Nestled in the cosy humble space; Brilliant Corners, took place the Touching Bass crew’s following ‘Speaking in Sound’ session with Dego. Touching Bass consider themselves to be ‘soul disciples’, aiming to forward black-oriented music with soul, through discussion and music. They’re a collective whose movements and key message resonates’ well with inspired sound. At a time, where London’s creative culture is being disrupted with growing gentrification in some areas, and with creativity through music and arts being important for many young generations’ in London. It’s important London has collectives like Touching Bass; to stimulate and showcase the foundations of music and creativity in London. It’s what makes these “Speaking in Sound” sessions so unique, and, to have a wonderfully talented musician like Dego there, could do nothing but inspire.

Words such as visionary and forward-thinker, have been ushered under Dego’s name. Those familiar with his work, wont be quick to disagree with those labels. But those who are not familiar with his work, should know Dego has been meticulously producing music for over 20 years. Growing up in a household amongst many reggae, hip hop, jazz records, he sights in the interview – it was from those sounds, which laid the foundations for his early interests and work. However, with the dance music scene growing steadily in the 1990s, be fittingly, his first releases were heavily influenced by DnB, jungle, and later; techno. Which he produced as part of the 4hero dance collective movement in 1990s. His later work in 2000s, led to the resurrection of his 2000BLACK label, which gained popular acclaim and seemed to carve out a niche sound, with a concoction of house, techno and jazz. Some people view the early 2000s as the rise of the “broken beat” style production in the London scene, led by Dego amongst others.

This photo is for promotional use only

 Anyway, anyone who’s been to Brilliant corners, will understand how sonically gifting the venue is. It’s a very contemplative and unassuming venue, with beautifully vibrant moon-shaped lanterns hanging down from the ceiling. The session Comfortably accommodated 50-60 people, with chairs ideally arranged in semi-circle shaped rows, and a cosy cushioned seating area, adding to the ambience and collective feel of the event. The evening began with Touching bass’ very own Alex Rita showing off her latest collection of records, her groovy afro influenced records settled listeners easily, as her selection, seemed as intricately selected, as her blending. What followed of course, was the main discussion with the man himself; Dego.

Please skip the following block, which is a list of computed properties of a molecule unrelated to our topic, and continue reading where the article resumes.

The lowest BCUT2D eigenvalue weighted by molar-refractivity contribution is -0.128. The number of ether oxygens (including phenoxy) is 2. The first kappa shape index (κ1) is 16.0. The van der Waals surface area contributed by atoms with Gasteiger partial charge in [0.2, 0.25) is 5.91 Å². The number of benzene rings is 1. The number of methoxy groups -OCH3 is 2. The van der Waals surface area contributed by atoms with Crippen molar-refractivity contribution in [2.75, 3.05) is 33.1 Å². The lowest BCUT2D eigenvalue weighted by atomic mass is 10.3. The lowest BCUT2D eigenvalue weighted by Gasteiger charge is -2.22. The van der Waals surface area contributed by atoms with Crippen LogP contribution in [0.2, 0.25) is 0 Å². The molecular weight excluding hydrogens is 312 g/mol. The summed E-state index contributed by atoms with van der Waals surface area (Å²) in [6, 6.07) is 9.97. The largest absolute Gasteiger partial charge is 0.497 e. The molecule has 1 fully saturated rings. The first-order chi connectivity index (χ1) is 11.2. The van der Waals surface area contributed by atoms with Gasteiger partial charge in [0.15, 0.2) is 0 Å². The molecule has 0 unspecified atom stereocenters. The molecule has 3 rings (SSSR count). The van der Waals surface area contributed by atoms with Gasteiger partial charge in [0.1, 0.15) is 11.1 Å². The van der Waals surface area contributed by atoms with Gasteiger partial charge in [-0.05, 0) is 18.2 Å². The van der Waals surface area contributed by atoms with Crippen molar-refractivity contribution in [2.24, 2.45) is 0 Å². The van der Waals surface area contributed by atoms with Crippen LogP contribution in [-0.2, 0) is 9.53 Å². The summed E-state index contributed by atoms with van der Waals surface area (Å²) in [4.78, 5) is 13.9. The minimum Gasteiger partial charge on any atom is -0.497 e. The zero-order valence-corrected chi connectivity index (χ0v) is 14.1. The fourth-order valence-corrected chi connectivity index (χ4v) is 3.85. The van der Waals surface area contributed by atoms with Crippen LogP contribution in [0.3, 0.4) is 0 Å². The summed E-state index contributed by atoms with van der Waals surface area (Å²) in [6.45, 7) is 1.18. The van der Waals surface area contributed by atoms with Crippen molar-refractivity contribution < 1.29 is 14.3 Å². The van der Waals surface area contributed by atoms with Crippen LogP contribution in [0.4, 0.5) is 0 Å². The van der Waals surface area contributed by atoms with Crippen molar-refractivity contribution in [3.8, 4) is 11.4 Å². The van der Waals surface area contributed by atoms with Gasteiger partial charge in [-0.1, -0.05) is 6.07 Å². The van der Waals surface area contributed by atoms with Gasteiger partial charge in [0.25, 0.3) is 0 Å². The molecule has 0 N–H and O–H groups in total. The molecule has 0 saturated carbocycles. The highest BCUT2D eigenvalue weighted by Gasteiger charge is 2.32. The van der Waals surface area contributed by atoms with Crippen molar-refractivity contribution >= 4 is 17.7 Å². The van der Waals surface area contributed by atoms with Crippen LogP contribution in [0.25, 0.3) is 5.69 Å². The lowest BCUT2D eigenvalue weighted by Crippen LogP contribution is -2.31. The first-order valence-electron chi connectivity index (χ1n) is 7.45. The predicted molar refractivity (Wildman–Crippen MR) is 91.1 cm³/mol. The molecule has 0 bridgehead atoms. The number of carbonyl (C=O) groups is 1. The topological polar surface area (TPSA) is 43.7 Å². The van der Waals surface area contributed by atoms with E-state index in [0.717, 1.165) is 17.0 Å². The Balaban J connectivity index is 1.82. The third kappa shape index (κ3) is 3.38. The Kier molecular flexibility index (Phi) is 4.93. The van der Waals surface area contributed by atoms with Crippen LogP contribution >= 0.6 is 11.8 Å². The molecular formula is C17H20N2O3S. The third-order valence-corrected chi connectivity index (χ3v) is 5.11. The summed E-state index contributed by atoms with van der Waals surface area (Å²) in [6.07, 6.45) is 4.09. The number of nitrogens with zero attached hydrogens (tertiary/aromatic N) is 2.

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This photo is courtesy of Briliant Corners

It’s difficult to go in much detail of the discussion itself, as I wouldn’t want to miss paraphrase anything.  But hearing Dego answering questions so unapologetically, and honestly was encouraging. Having never seen Dego perform live before, but having been an appreciative listener of his work, it was finally nice to put a face to his music. Dego warmed into the discussion and grew in confidence, as he spoke more freely and comfortably as time went on. Discussing topics around the inspiration for each of his albums, his main influencers growing up, and generally his journey to where he is now. It was a very light-hearted discussion, and although he’s a respected and revered character by some, it was easy to warm to him. In a lot of cases, when you go to a music event, there’s always a slight barrier between you and the artist you’re seeing, but these open discussion, help to pull away those barriers. It allows enthusiastic creatives to ask questions, and pick the mind of someone with a lot more experience within the industry. It invokes a more meaningful sense of inspiration.

Anyway, as time went, everyone began to respond well to Dego’s casual, nonchalant manner, and the number of questions asked from audience, meant we ended going over time! Nevertheless, as promised, Dego still had the energy to show off some of his vast record collection. Once the lights dimmed down, we were treated to some beautiful old soulful, jazz and disco records, mostly from the 80s and 90s. There were some hints of more broken beat tracks which had inspired some of his own productions in the early 2000s, and which earned him the label; “icon” (as Errol respectfully referred to Dego as, in the introduction). Dego was quick to humbly reject that notion, and rather funnily reiterated that, at the end of his discussion. It was a lovely, immersive experience involving discussion, as well as music. It’s the kind of unique experience London needs more of, as there’s a lot of inspiration to find from artists’ such as Dego, and I look forward to the next session.

Check out the Touching Bass Afro chronicles Volume one: https://touching-bass.bandcamp.com/album/tb-afro-chronicles-volume-one